As widely anticipated, US President Donald Trump has withdrawn from the Iran nuclear deal and threatened the reimposition of sanctions that were incrementally eased under the accord, and even fresh sanctions. He optimistically argues for a better agreement and what he calls a comprehensive, lasting solution to the so-called Iranian threat. In a television address to announce the decision, Trump called the Iran deal “one of the worst and most one-sided transactions the US has ever entered into”, which he argues could not prevent the development of nuclear weapons by Tehran nor limit/eliminate its ballistic missile programme. He also seeks to curb Iran’s alleged support to militant groups in the Middle East and beyond and its perceived military advances in Syria. Boiled down to its essentials, this is a package to effect regime change in Iran, a project fully backed by Israel (already harbouring an undeclared arsenal of nuclear weapons) and the US’s Gulf allies. In contrast with this narrative of Trump, his transatlantic allies in Europe, amongst whom Germany, France and the UK tried till the last minute to dissuade Trump from his course, have come out in support of the Iran deal as the best way to prevent Tehran acquiring nuclear weapons. Europe is also worried about the effects of Washington’s decision on European businesses’ investments in Iran, the impact on the oil market if Iran once again cannot easily sell its oil, and the potential escalation of tensions and conflict in an already roiled Middle East. The fallout for the upcoming summit between Trump and North Korean leader Kim Jong Un regarding the latter’s nuclear and missile arsenal could prove negative, reinforcing North Korea’s view since the 1990s agreement for nuclear restraint by Pyongyang in exchange for easing of sanctions was reneged on by Washington that the US’s word cannot be relied upon. Iranian President Rouhani too, who had considerable political capital invested in the 2015 deal amongst six countries (P5+1) – the US, UK, Germany, France, Russia and Iran – has recalled the track record of the US’s reneging on various agreements and its interventions in Iran’s affairs starting from the coup against Iranian leader Mosadeq in 1953. Rouhani has vowed to work with the other member countries of the agreement, but instructed his nuclear scientists to keep their powder dry in case the deal completely collapses, leaving Iran free to return to the enrichment of uranium without limit. Iran has already rejected any notion of negotiating a fresh agreement. The EU too has come out strongly against Trump’s decision and pledged to work to ensure the deal survives. Some reports are likening this unprecedented disagreement amongst the western allies as a transatlantic rift. But it remains to be seen what the fallout for the western alliance will turn out to be in reality.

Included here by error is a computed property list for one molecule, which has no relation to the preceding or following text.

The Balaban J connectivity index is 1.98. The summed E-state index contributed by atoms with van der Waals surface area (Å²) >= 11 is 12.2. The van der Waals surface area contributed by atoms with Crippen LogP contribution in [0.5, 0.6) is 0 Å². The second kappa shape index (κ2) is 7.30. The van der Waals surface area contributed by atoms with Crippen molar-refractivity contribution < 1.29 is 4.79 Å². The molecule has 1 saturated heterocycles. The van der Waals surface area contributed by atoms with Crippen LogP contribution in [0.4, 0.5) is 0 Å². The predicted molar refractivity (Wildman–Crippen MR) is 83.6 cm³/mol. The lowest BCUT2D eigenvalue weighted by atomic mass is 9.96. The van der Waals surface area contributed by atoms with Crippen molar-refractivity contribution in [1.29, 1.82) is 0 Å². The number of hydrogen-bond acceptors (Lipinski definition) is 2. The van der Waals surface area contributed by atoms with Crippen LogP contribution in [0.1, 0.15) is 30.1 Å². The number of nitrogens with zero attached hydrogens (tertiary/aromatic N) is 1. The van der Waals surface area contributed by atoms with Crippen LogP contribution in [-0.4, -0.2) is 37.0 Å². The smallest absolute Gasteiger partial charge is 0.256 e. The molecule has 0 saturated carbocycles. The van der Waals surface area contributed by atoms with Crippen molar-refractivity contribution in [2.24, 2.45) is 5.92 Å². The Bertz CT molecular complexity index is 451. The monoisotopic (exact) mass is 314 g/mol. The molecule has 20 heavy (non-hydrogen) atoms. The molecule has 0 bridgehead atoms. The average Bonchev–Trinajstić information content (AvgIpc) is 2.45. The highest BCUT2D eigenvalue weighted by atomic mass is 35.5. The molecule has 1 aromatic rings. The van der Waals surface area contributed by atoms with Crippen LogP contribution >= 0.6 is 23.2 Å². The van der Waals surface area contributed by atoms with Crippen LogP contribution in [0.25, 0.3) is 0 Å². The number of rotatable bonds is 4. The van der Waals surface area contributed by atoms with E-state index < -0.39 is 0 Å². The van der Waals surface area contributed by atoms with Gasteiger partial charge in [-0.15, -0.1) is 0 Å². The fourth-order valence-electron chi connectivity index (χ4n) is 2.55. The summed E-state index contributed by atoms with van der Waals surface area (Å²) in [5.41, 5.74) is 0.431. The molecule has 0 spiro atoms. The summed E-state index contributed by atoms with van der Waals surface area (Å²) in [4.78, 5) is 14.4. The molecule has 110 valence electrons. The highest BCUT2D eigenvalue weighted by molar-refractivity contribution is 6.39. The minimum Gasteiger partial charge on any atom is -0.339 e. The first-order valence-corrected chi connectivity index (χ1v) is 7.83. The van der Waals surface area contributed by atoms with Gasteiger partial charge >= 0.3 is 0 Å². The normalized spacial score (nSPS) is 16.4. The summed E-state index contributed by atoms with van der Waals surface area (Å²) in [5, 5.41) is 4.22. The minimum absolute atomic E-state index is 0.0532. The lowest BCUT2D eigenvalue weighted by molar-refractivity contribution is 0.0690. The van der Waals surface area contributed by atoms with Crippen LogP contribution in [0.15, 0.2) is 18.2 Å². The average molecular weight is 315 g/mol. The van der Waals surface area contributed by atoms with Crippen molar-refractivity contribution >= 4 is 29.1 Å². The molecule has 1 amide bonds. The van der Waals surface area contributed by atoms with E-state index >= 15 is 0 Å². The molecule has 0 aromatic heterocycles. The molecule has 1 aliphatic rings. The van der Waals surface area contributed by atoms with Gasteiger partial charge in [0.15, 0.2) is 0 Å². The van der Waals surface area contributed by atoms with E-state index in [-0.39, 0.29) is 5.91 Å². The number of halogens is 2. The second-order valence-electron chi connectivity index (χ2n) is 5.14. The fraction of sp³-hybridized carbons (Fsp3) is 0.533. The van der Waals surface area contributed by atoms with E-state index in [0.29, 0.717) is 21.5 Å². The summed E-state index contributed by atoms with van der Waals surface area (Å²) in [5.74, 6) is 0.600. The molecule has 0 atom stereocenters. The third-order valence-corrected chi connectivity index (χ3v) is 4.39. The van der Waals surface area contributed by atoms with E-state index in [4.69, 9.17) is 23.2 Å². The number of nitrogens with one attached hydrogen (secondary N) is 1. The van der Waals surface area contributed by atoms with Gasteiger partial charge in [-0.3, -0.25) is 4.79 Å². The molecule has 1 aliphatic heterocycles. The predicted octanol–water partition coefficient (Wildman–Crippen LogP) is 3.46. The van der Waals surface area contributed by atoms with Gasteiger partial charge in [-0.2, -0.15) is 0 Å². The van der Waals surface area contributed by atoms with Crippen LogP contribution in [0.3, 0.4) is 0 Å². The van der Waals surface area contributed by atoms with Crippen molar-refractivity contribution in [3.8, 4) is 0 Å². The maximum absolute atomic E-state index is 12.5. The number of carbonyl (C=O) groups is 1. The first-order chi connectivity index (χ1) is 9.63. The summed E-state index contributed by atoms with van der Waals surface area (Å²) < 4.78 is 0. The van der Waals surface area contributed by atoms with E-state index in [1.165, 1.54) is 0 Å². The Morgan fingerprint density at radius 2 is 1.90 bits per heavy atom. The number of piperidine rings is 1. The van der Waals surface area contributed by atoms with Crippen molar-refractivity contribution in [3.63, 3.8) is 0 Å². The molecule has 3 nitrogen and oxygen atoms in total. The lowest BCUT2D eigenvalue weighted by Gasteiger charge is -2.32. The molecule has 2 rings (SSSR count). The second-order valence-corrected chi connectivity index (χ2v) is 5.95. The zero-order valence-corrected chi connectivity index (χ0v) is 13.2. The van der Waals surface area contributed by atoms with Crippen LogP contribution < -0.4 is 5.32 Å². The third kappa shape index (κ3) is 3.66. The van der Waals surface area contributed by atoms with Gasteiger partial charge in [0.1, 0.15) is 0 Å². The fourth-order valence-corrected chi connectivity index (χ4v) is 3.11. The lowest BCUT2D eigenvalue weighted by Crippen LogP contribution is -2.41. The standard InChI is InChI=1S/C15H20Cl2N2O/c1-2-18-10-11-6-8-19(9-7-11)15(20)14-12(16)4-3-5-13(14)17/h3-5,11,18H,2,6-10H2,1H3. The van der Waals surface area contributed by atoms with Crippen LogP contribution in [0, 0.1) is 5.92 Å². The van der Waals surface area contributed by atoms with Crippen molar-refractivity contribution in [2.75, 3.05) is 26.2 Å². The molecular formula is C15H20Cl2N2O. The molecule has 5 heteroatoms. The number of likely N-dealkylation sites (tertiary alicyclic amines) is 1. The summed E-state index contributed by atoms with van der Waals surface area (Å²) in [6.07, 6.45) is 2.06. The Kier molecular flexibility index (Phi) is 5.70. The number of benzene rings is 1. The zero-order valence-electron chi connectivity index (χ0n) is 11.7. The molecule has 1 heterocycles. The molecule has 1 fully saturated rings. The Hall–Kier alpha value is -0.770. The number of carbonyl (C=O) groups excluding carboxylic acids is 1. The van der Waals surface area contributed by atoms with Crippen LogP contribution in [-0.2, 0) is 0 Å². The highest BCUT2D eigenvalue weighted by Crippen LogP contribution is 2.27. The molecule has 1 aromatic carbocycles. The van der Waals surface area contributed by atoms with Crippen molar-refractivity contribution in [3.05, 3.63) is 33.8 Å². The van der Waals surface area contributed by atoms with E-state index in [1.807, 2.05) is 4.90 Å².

The immediate impact for Pakistan will be felt in making the prospects of the already stalled Iran-Pakistan gas pipeline dimmer. Trade and business with Iran will also be affected by the restoration of the old and the imposition of new sanctions by Washington. The geopolitics of the region have suddenly become more dangerous since it is no secret Israel and the Gulf countries would like to see the back of the regime in Tehran with the help of the US. The sectarian and other conflicts raging in the region could become bloodier and bitterer and even cause spillover effects on neighbouring countries and the region as a whole. Trump’s reneging on an international agreement ratified by the UN Security Council puts, as French President Macron has said, the nuclear non-proliferation regime at stake. The negative effects of Trump’s folly are bound to be felt in the Middle East, North East Asia and the rest of the world. Brace yourselves.